by Jane Addams
introduction by James Hurt
notes by James Hurt
University of Illinois Press, 1990
eISBN: 978-0-252-09558-0 | Paper: 978-0-252-06107-3
Library of Congress Classification HV4196.C4A3 1990
Dewey Decimal Classification 361.92

Published in 1910, this was Addams's most successful book; 80,000 copies were sold before her death in 1935. This annotated edition was issued on the occasion of the Hull-House centennial.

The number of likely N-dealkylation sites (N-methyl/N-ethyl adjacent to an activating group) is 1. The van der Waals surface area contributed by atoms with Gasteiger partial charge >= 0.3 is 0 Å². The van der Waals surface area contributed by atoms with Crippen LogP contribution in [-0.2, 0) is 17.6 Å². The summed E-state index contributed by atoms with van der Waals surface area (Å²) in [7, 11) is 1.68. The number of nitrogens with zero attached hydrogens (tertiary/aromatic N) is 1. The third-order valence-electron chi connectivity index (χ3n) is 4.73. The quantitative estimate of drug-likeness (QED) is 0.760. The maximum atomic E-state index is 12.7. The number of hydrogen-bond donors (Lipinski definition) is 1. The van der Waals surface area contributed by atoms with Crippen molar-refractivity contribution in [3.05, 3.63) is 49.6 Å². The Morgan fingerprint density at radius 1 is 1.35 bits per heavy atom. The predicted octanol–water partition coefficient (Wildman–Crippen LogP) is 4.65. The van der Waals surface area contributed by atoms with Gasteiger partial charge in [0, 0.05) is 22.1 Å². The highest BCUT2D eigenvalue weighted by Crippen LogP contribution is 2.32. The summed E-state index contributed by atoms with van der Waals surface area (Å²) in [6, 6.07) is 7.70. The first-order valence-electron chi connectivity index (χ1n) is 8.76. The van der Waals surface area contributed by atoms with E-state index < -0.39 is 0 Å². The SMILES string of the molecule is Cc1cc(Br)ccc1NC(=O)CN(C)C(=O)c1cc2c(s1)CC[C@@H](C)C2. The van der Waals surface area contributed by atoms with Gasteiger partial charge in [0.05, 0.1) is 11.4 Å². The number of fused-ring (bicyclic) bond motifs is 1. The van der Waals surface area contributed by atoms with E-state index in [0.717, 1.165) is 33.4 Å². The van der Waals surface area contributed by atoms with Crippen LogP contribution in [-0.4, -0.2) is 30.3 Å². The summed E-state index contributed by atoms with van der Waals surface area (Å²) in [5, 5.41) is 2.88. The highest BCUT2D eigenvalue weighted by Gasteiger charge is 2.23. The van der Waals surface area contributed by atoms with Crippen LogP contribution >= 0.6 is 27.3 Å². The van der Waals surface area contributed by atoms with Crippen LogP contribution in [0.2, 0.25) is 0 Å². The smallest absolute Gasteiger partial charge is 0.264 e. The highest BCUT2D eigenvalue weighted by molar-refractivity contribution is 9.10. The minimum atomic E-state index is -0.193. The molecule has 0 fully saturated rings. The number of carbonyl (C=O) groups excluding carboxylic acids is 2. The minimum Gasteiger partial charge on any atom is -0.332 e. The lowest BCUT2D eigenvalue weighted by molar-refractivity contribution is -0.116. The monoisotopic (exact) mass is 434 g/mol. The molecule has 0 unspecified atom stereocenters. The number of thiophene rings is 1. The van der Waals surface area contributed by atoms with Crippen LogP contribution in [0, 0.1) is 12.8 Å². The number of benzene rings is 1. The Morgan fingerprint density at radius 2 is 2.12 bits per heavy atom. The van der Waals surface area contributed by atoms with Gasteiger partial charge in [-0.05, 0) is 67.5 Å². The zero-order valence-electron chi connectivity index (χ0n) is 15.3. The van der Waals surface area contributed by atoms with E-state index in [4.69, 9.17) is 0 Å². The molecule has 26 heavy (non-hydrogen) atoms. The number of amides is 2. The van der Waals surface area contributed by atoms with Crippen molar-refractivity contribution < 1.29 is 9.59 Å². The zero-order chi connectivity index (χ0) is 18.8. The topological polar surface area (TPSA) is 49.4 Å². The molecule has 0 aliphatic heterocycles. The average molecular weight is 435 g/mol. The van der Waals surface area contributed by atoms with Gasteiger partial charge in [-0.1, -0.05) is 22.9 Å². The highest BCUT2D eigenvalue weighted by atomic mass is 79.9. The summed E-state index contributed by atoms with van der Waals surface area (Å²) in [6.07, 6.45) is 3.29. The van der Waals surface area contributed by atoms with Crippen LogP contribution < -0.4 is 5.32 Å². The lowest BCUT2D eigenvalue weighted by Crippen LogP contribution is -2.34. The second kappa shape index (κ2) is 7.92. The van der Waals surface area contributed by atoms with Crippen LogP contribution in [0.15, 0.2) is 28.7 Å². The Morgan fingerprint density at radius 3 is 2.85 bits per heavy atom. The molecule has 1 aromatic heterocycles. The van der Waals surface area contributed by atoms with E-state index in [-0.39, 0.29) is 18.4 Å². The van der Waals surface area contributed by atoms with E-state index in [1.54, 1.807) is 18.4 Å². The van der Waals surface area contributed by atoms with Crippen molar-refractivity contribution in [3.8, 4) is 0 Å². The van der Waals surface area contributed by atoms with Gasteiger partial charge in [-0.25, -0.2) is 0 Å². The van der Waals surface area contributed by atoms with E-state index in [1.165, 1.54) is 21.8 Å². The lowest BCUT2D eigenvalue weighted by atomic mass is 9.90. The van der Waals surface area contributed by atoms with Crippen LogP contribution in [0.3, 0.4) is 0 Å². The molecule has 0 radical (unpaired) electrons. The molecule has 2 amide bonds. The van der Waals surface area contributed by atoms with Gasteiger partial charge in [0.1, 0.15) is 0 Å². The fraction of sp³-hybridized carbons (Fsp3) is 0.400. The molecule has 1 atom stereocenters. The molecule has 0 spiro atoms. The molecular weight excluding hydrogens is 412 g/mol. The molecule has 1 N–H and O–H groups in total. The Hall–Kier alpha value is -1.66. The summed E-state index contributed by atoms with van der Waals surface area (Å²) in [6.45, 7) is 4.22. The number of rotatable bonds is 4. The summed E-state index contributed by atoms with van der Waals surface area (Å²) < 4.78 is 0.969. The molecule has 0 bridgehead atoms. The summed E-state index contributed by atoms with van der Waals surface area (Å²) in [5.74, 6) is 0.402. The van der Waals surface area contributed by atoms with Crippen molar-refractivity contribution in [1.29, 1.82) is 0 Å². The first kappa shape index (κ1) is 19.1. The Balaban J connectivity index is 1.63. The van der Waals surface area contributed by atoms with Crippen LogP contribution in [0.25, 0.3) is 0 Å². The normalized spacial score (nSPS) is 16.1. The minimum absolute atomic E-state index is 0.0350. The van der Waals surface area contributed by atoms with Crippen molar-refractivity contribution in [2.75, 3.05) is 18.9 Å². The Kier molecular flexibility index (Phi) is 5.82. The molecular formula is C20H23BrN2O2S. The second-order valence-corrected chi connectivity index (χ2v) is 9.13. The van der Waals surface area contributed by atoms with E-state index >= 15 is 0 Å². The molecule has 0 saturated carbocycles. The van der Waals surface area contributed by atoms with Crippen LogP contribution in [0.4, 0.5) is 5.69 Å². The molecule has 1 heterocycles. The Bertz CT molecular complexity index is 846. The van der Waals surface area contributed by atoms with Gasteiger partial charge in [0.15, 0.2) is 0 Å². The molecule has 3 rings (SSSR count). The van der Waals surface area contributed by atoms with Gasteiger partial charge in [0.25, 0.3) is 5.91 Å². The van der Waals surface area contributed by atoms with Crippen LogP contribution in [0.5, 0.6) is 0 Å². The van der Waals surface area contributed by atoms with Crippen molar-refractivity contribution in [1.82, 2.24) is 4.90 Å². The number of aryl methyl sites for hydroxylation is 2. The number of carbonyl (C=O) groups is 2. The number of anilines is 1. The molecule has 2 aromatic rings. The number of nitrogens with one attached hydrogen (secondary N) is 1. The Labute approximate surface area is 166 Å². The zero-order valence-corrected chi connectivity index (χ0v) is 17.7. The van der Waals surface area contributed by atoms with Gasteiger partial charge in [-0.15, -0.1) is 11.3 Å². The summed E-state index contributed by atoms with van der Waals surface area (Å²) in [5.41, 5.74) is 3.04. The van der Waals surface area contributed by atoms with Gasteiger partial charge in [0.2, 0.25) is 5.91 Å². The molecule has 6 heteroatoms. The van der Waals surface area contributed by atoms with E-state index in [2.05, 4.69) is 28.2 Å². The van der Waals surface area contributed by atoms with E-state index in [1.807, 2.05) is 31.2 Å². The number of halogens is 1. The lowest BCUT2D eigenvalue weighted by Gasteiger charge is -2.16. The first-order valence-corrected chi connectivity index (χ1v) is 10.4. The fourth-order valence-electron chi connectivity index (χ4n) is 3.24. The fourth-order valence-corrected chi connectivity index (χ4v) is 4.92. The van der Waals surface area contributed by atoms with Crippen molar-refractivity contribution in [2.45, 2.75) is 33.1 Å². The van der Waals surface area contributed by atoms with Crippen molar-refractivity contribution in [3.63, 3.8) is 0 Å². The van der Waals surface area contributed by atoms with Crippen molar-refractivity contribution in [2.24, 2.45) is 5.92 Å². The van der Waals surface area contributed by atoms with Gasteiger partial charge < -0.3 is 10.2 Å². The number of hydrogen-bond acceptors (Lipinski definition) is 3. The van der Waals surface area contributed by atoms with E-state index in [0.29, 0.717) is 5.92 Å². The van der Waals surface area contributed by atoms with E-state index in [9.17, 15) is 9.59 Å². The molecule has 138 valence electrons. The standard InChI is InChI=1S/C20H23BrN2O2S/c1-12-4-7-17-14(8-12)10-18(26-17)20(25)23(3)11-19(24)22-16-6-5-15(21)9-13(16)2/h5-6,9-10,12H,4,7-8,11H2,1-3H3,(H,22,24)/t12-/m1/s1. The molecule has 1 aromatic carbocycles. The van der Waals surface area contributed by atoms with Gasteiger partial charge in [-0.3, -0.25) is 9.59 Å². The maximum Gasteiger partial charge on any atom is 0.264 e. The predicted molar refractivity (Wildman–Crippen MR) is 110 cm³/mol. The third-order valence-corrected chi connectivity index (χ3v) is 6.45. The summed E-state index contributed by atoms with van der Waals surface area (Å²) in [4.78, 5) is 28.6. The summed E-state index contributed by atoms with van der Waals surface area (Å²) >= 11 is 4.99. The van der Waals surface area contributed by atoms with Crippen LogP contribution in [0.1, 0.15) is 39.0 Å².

"<i>Twenty Years at Hull-House</i> is an indispensable classic of American intellectual and social history, and remains a rich source of provocative social theory. Jane Addams was both an activist of courage and 'a thinker of originality and daring.' Her life and writings exemplify the integration of social thought and action. Addams and her associates at Hull-House had wide-ranging influence not only on the key reform movements of their time but also on major currents of philosophical, sociological, and political thought. Filled with careful empirical observations, reflections on everyday life, accounts of practical action, and prescriptions for public policy, this small volume also embodies such important theoretical contributions as 'The Necessity of Social Settlement,' 'A Decade of Economic Discussion,' 'Tolstoyism,' and 'Problems of Poverty.' Long acclaimed for its autobiographical and historical value, <i>Twenty Years at Hull-House</i> should be read today as much for its enduring insights, critical analyses, and persuasive vision."--Bernice A. Carroll, editor of <i>Liberating Women's History: Theoretical and Critical Essays</i>